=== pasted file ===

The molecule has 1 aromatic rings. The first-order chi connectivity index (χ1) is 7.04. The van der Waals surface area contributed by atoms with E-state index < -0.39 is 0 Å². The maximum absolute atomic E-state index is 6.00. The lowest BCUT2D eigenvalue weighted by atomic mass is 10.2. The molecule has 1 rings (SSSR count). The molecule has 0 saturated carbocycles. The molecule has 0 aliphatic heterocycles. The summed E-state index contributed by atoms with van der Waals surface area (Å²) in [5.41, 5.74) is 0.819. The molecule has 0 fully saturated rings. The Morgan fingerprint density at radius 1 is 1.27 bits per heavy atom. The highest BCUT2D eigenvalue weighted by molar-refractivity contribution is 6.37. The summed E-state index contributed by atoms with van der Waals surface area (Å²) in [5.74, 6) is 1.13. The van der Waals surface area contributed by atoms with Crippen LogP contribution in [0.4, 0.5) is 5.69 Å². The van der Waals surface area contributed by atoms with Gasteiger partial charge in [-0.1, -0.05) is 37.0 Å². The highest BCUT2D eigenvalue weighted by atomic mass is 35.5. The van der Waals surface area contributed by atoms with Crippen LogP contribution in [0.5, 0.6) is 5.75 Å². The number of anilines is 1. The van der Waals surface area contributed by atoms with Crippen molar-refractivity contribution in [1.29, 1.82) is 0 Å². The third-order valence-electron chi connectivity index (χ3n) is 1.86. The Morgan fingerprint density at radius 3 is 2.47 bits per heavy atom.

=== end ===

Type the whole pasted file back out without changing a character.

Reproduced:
The molecule has 1 aromatic rings. The first-order chi connectivity index (χ1) is 7.04. The van der Waals surface area contributed by atoms with E-state index < -0.39 is 0 Å². The maximum absolute atomic E-state index is 6.00. The lowest BCUT2D eigenvalue weighted by atomic mass is 10.2. The molecule has 1 rings (SSSR count). The molecule has 0 saturated carbocycles. The molecule has 0 aliphatic heterocycles. The summed E-state index contributed by atoms with van der Waals surface area (Å²) in [5.41, 5.74) is 0.819. The molecule has 0 fully saturated rings. The Morgan fingerprint density at radius 1 is 1.27 bits per heavy atom. The highest BCUT2D eigenvalue weighted by molar-refractivity contribution is 6.37. The summed E-state index contributed by atoms with van der Waals surface area (Å²) in [5.74, 6) is 1.13. The van der Waals surface area contributed by atoms with Crippen LogP contribution in [0.4, 0.5) is 5.69 Å². The van der Waals surface area contributed by atoms with Gasteiger partial charge in [-0.1, -0.05) is 37.0 Å². The highest BCUT2D eigenvalue weighted by atomic mass is 35.5. The van der Waals surface area contributed by atoms with Crippen LogP contribution in [0.5, 0.6) is 5.75 Å². The number of anilines is 1. The van der Waals surface area contributed by atoms with Crippen molar-refractivity contribution in [1.29, 1.82) is 0 Å². The third-order valence-electron chi connectivity index (χ3n) is 1.86. The Morgan fingerprint density at radius 3 is 2.47 bits per heavy atom.